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Of Stars and Scholarships

Updated on November 12, 2009

Message in behalf of the Star Scholars who Graduated

Br. Armin Luistro FSC, President and Chancellor, Br. Bernie Oca FSC, Vice Chancellor for Lasallian Mission and External Relations, respected deans, school administrators, beloved parents, fellow scholars, guests and friends, good evening.

Five years ago, when I was chosen to be part of the University’s sixth batch of Star Scholars, the high school where I came from was very happy of this achievement that they had this fact published in a local Chinese newspaper. Perhaps due to the fact that they were not fully aware of the significance of the star used to name the scholarship, they had the word “star” translated into 明星 which loosely translates to “star”, referring to a celebrity. I don’t blame them for that; in fact, I am very grateful that I have a very supportive high school.

Ladies and Gentlemen, if you would focus your attention to the University’s logo, we can easily see at its center the Signum Fidei star—the Sign of Faith—a very important symbol for the De La Salle Brothers. The fact that the University’s premier scholarship program has been named after something that stands for the De La Salle Brothers themselves shows us how much we are valued as star scholars.

Yet, the name of the scholarship program and the waiver of our tuition and fees are just some of what make up the Star Scholars Program. More than these are the personal development and training programs that the University offers through the Achieving through Integrated Mentoring for the Star Scholars (AIM for the Stars) handled by the Office of Student LIFE. In addition to this is, of course, the interaction with a University Fellow assigned as one’s mentor with whom one can discuss practically anything under the sun. So if you are wondering what a University administrator’s recreation is or how an intellectual giant loves another person, pray that you get the right one.

As added bonuses to all of these are the very accommodating Director and staff of the Scholarship and Financial Assistance Office, invitations to events like these where you meet fellow star scholars, some freebies from the Marketing Communication Office, access to graduate school computers, and the opportunity of having our enrollment assessment forms or EAFs stamped with the phrase “Star Scholar”, a mark which most of us would like to hide from others either out of pure humility or, as is most often the case, in avoidance of high expectations from our teachers and block mates.

But these perks were for me and my batchmates, and I’m quite sure that you definitely have a lot more than what we have had because every year, they try to improve the program by increasing the perks. And for this, we thank the University and its administrators, faculty and staff. Br. Armin and our University administrators, we thank you for making an investment in us as Star Scholars.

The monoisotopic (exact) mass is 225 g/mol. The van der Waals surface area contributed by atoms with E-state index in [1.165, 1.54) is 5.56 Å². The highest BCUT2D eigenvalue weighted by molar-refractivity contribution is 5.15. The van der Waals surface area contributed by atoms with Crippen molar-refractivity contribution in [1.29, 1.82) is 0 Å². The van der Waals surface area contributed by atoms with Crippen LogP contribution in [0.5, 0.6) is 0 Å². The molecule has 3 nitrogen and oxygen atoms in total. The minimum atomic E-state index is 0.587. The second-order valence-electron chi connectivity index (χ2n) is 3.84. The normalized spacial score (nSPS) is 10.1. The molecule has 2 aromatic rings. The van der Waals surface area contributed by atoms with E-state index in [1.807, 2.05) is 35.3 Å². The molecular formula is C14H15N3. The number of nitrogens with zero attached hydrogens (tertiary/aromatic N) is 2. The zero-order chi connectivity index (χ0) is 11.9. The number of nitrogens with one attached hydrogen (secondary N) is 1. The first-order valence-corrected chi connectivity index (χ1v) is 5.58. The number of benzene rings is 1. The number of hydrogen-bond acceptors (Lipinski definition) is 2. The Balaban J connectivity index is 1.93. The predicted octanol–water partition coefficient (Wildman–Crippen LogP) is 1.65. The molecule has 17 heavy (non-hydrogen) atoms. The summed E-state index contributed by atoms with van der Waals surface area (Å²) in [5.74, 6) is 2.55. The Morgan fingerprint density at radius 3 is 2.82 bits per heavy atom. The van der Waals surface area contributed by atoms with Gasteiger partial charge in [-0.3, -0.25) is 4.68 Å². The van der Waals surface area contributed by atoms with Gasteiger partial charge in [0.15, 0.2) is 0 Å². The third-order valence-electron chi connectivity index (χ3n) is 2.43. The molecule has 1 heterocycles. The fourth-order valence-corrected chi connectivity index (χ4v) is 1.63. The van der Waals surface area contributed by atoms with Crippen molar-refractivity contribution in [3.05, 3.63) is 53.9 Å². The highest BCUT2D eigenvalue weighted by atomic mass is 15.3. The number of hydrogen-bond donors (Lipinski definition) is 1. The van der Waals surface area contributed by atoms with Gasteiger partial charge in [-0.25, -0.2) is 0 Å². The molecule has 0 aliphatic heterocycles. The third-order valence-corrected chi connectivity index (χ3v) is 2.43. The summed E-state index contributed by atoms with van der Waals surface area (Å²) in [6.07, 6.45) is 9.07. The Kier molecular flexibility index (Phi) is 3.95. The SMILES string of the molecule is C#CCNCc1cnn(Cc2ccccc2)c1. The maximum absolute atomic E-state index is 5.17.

Nevertheless, the Star Scholars Program is neither about the perks of being one, nor about the huge savings of our parents from the full waiver of our tuition and fees. It is about the scholar. It is about us. It is about YOU. Batch Eleven, the University can only do so much as to choose you and to give you the means to truly become scholars, to truly become stars. It is up to us to prove ourselves worthy of the title.

Indeed, what is a star?

Science tells us that a star is a massive luminous ball of ionized gas held together by gravity, yet, as C. S. Lewis tells us, “That is not what a star is, but only what it is made of”. Fellow scholars, we do choose our own paths. Do we want to be stars who are merely intellectual giants who will eventually shrink with old age as stars end their lives as white dwarves, neutron stars or even black holes consumed by greed and selfishness? Or do we want to be more than just what stars are made of?

We can be navigational stars which help sailors find their way at night, or we can be like the astrological constellations of stars which somehow influenced the history of mankind. We can be like the stars stamped on a young child’s examination paper which tell them that they did the right thing, or we can be like the military decorations which serve as marks of service and patriotism. Most of all, we can simply be little stars which show the greatness of the Creator in His work and twinkle even at the darkest hour of the night.

To end, let me share with you a part of a Lasallian prayer: Lord, in spite of our own problems and struggles in life, may we still be a source of strength and encouragement for others so that we may become the light of the world that you called us to be.

To this challenge, I add another challenge, the challenge that comes with the greeting, “congratulations”—the challenge to prove to the University that it was never wrong in choosing you.

Fellow scholars, congratulations and live Jesus in our hearts forever! 

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